The most effective tack, however, is not the dominance itself. Rather, it is the great lengths that many white people and others — -a group Mills calls ‘white signatories’ — will go to deceive themselves about their social privilege; that is, their unjust enrichment at the expense of others. Because this privilege exists in concretely-measured forms on a collective basis — in the form of statistics and data — signatories will shirk the value of these larger, social objective facts, despite their objectivity, in favor of ‘individualism.’ This distraction is achieved by framing a denial of grossly disparate social realities as irrelevant in the face of the apparently more relevant ‘individuality,’ which they frame as ‘liberalism.’ This distraction — a clear-cut attempt at gaslighting — denies utterly that brown, black, and indigenous people were not considered individuals or even humans AND that this assumption persists, to some extent, consciously and/or subconsciously.
As Mills points out, nothing is more effective than deceiving oneself about one’s privilege through ‘individuality’ and then calling it equality. It allows for (an admittedly thin) patina of decency while perpetuating the same narrow limits which traditional liberalism actually imposes on marginalized peoples: a long history of silencing, gagging, and otherwise subordinating through the centuries-long assertion that only white people (in the tradition of white/patriarchy/cis man) are truly humans.
Somewhat surprisingly, Hannah Arendt is often used as an example of noble individuality, presented as an alternative approach to deceptive Macchiavellianism and tactical conquest. Unfortunately, because she shares the same massive blind spot of ‘liberalism’ (white privilege) as did the other signatories to ‘liberalism,’ she failed to see that her approach didn’t differ in any significant fashion from any other dominant, conquest-oriented approach. She spoke of all people ‘meeting in the Republic’ to discuss their points of view, advocating for ‘persuasion’ and framing the concept of ‘persuasion’ as opposite that of violence.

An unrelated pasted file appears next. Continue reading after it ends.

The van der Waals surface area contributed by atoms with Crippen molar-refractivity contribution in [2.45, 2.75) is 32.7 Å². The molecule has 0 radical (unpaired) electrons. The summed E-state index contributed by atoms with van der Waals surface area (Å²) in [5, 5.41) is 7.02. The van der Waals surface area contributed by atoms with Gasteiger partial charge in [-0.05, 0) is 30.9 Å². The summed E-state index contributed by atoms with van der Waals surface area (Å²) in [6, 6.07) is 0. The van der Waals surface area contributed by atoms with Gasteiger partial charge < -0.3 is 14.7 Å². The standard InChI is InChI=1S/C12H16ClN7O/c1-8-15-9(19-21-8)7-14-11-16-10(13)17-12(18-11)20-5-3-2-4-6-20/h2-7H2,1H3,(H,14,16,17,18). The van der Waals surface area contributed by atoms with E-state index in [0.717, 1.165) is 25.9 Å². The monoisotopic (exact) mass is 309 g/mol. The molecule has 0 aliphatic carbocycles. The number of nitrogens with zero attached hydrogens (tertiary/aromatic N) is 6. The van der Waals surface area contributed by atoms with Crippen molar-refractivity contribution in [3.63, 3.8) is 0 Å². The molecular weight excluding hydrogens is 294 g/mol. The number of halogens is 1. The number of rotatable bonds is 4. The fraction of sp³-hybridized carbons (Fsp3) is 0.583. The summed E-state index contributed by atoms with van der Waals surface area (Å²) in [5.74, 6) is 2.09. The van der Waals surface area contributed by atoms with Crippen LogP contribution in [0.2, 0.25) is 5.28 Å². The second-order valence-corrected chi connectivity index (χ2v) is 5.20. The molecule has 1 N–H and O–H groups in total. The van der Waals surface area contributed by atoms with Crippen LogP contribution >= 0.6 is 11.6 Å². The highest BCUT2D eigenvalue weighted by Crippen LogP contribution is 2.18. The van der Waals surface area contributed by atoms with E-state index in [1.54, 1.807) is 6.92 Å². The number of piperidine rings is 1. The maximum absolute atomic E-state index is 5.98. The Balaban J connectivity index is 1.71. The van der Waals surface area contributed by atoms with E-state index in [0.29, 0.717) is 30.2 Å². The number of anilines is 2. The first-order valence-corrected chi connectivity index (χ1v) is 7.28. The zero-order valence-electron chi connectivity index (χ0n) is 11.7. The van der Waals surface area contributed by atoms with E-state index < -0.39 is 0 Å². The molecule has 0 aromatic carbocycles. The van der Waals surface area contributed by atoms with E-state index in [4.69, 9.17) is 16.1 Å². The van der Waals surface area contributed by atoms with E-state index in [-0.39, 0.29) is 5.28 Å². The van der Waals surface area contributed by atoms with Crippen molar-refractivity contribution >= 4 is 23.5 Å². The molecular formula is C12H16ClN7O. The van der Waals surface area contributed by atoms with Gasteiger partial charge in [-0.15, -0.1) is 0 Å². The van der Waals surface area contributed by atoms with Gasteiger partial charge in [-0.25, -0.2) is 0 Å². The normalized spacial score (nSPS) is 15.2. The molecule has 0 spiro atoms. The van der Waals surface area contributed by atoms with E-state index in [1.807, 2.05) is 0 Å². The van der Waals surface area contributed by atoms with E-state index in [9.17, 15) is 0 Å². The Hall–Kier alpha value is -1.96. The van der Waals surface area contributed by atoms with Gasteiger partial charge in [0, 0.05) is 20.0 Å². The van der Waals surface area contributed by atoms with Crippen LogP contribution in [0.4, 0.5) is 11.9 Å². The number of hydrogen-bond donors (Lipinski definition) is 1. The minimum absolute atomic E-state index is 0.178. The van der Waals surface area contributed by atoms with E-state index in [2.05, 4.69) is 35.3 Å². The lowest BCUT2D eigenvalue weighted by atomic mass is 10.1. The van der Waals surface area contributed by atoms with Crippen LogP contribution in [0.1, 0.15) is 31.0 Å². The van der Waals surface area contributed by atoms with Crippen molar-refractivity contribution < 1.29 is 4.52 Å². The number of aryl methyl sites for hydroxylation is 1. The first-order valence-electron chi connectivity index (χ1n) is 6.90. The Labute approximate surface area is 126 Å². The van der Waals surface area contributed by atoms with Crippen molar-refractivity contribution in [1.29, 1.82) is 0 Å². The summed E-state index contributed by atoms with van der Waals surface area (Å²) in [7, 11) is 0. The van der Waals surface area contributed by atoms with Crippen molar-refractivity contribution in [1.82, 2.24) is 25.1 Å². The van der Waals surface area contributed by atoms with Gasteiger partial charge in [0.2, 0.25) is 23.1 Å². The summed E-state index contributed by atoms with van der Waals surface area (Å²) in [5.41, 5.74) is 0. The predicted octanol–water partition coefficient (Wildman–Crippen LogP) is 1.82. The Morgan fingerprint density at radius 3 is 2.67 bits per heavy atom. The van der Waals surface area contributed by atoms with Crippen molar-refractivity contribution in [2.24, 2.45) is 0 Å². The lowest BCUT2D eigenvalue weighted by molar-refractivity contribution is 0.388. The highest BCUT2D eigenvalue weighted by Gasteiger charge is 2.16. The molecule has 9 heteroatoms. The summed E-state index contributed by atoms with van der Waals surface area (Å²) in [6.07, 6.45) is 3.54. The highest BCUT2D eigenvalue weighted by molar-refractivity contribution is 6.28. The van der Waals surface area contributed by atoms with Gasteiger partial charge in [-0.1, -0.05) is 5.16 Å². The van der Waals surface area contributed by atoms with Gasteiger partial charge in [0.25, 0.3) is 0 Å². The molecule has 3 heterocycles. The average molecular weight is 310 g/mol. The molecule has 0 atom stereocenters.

But Arendt failed to see the forest for the trees: the concept of traditional liberalism — the concept of persuading others through discussion rather than violence — never included many people in America and a massive majority of the human race (c. 90%). Arendt didn’t acknowledge that only a very small group is allowed to meet at ‘the Republic,’ that only these privileged few were even allowed a voice. Her argument was fundamentally cyclical: she claimed to want to include all people, but by definition of traditional liberalism, only white people were actually people. As if this blind spot wasn’t enough to throw her theories into question when applied to reality, she was virulently racist in portions of her writing, asserting her belief in the inferiority of Black peoples. These statements only provide evidence for what is already obvious: she is steeped in a tradition of ‘liberalism’ specifically established to underline the individuality of white (European + Russian, 10%) at the expense of the rest of the colonized world (90%). Her blind spot keeps her from acknowledging that persuasion will not work if a large group of people aren’t given the opportunity to ‘persuade’ and meeting in the ‘Republic’ can’t possibly be representative of the population when much of the population isn’t allowed basic humanity.